Why pair science with empathy
You can’t walk into a room for a public presentation on a vegetation management project and say, “I’m a forester, and I have a four-year degree. My friend is a biologist, and she has a PhD in ecology.” It doesn’t connect well with the public. We have to make an effort to understand their emotional attachment to the natural resources they value. Usually, an explanation of the nitty-gritty details of the project are not as important as the description of the comprehensive process of how the project’s goals can be accomplished. Science provides the way to explain that the decision underlying the project is not a passive decision. At the same time, we empathize with their attachment to their landscape or the wildland as they know it. One of the big misconceptions we have of forests across the United States is that we pretend to know what the forests are supposed to look like, since that’s what we’ve seen and known in our lifetime. If we listen and say, “Yes, I hear you and let’s talk about it,” and be willing to step back a few steps, that’s where we all can gain a better understanding of the current understanding and emotional connections and begin to move forward.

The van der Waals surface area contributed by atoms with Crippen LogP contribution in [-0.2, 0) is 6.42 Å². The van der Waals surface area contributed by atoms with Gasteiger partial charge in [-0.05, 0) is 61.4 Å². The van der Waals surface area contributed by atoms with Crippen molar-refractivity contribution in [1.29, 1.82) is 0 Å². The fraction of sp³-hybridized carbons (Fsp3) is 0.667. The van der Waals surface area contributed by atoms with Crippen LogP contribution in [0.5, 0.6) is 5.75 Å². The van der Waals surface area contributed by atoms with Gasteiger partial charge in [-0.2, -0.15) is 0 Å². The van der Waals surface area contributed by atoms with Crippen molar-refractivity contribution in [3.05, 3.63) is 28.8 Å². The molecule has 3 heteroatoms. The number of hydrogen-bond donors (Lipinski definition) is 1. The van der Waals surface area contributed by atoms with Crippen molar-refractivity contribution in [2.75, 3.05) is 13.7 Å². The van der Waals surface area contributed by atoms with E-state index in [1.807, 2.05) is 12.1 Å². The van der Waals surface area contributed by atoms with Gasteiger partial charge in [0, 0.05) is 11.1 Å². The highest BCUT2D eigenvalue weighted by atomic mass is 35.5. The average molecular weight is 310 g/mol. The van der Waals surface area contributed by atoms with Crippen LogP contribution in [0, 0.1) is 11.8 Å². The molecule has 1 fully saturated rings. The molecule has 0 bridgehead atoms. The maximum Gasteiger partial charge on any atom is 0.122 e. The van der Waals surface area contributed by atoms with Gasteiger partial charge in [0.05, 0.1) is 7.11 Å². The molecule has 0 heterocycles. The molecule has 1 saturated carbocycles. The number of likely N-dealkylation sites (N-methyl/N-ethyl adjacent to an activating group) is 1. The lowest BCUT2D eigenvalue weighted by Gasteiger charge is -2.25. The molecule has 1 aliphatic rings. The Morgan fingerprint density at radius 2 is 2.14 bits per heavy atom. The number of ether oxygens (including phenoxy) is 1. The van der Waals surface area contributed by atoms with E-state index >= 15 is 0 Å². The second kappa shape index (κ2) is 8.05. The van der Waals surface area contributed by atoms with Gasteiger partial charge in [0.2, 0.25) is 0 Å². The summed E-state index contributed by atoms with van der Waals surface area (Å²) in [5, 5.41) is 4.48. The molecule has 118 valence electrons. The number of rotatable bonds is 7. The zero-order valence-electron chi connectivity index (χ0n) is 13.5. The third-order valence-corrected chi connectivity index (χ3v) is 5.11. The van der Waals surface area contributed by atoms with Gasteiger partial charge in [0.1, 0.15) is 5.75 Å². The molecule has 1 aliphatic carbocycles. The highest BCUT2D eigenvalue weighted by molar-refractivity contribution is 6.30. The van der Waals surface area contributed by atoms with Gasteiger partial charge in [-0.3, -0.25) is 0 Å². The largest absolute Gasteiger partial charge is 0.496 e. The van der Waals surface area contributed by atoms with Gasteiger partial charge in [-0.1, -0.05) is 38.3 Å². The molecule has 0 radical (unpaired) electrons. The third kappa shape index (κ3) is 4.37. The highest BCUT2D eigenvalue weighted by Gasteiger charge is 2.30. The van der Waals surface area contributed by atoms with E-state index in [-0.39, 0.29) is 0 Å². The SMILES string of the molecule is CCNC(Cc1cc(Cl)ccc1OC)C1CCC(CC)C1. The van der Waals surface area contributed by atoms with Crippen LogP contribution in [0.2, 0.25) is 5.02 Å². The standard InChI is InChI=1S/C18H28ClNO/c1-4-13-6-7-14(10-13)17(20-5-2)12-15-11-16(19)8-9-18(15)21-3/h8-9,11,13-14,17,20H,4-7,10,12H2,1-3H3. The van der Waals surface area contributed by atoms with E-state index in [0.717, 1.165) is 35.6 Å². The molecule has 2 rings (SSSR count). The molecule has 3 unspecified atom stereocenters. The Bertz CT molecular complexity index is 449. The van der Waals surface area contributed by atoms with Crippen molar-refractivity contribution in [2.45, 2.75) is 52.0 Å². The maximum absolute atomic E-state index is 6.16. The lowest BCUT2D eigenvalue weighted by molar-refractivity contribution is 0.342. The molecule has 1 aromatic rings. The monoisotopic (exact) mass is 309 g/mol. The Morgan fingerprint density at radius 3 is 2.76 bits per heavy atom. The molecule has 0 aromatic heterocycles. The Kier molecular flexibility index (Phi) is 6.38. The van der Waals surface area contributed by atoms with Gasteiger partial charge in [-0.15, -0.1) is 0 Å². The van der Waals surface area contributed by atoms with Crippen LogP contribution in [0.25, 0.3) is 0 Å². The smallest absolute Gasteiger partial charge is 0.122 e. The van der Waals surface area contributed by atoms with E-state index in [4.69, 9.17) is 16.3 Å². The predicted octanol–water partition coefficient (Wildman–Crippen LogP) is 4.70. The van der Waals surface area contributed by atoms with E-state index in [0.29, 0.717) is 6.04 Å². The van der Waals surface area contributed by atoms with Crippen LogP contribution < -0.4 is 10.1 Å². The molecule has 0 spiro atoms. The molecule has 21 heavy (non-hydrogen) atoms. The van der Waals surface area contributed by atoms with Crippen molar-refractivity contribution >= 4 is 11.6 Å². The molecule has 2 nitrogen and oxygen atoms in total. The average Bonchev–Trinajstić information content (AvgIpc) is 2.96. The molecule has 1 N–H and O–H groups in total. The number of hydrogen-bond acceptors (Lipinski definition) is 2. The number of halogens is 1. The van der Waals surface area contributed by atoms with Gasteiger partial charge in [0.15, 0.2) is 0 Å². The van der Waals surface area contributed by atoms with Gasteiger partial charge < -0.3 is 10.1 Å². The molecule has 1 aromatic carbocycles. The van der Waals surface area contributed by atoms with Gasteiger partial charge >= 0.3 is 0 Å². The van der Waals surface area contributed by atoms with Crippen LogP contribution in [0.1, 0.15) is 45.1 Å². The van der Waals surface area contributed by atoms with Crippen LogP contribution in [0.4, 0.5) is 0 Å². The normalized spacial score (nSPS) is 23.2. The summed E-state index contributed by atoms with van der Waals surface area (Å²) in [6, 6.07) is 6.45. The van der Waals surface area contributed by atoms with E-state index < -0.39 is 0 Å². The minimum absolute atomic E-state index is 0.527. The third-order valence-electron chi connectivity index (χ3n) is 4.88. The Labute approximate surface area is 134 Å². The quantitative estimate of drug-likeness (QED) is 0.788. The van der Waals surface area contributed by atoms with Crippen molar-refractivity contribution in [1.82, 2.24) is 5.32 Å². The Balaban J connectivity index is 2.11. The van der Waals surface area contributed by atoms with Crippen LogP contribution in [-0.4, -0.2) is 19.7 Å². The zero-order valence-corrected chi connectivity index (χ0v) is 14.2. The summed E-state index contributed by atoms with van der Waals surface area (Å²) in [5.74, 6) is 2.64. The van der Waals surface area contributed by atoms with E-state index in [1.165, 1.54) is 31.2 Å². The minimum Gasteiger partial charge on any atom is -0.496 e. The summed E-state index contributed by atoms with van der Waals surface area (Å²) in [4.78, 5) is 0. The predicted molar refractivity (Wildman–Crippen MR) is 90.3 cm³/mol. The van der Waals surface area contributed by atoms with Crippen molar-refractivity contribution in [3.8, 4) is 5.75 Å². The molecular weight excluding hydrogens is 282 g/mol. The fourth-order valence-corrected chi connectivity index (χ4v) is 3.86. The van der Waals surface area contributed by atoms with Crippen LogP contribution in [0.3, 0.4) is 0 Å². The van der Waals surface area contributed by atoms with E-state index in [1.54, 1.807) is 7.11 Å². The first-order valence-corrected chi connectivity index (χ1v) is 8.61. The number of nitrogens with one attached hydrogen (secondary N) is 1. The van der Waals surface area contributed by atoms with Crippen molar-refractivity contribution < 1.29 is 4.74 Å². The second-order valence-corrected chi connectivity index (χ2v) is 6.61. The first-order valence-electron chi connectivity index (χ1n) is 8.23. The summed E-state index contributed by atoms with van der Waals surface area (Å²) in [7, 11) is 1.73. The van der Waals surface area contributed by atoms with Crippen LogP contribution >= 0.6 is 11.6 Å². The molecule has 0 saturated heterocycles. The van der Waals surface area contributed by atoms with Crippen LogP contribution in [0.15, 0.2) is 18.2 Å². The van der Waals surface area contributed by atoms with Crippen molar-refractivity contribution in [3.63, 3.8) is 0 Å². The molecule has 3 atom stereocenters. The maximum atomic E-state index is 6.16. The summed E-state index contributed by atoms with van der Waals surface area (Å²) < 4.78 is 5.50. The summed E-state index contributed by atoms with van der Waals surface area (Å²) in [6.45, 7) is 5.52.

Build the message from the ground up
I’m a board member for the California Fire Safe Council, because I truly believe in the importance of grassroots efforts of the local fire-safe councils, Firewise, and community organizations. These citizens do the work; they get their neighbors and stakeholders engaged to achieve various goals and improve their overall safety. They live in the community, understand the local issues and dynamics, and deal with the benefits and consequences of any project. The development of these groups that are willing to do learn, share, and act is a great result of applying science-based knowledge from forestry and social sciences.